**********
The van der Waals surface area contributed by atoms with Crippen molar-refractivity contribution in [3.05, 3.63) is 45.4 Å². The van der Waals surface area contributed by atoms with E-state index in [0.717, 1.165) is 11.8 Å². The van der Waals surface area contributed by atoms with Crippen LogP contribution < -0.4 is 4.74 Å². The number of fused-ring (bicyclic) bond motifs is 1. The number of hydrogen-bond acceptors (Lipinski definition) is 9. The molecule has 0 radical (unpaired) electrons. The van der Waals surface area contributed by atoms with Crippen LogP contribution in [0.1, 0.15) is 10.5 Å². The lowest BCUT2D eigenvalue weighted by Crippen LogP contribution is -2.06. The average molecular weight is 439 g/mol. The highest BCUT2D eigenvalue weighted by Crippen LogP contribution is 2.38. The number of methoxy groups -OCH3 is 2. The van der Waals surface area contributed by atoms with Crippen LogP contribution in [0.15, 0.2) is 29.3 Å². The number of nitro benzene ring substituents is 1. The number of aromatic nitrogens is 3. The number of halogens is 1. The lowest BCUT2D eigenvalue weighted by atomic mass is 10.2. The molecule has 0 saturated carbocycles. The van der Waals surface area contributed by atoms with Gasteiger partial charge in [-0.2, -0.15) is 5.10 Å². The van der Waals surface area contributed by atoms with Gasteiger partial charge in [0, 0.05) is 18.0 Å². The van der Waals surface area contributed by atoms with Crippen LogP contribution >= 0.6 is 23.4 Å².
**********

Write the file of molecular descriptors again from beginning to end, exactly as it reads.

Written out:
The van der Waals surface area contributed by atoms with Crippen molar-refractivity contribution in [3.05, 3.63) is 45.4 Å². The van der Waals surface area contributed by atoms with E-state index in [0.717, 1.165) is 11.8 Å². The van der Waals surface area contributed by atoms with Crippen LogP contribution < -0.4 is 4.74 Å². The number of fused-ring (bicyclic) bond motifs is 1. The number of hydrogen-bond acceptors (Lipinski definition) is 9. The molecule has 0 radical (unpaired) electrons. The van der Waals surface area contributed by atoms with Crippen LogP contribution in [0.1, 0.15) is 10.5 Å². The lowest BCUT2D eigenvalue weighted by Crippen LogP contribution is -2.06. The average molecular weight is 439 g/mol. The highest BCUT2D eigenvalue weighted by Crippen LogP contribution is 2.38. The number of methoxy groups -OCH3 is 2. The van der Waals surface area contributed by atoms with Crippen LogP contribution in [0.15, 0.2) is 29.3 Å². The number of nitro benzene ring substituents is 1. The number of aromatic nitrogens is 3. The number of halogens is 1. The lowest BCUT2D eigenvalue weighted by atomic mass is 10.2. The molecule has 0 saturated carbocycles. The van der Waals surface area contributed by atoms with Gasteiger partial charge in [-0.2, -0.15) is 5.10 Å². The van der Waals surface area contributed by atoms with Gasteiger partial charge in [0, 0.05) is 18.0 Å². The van der Waals surface area contributed by atoms with Crippen LogP contribution >= 0.6 is 23.4 Å².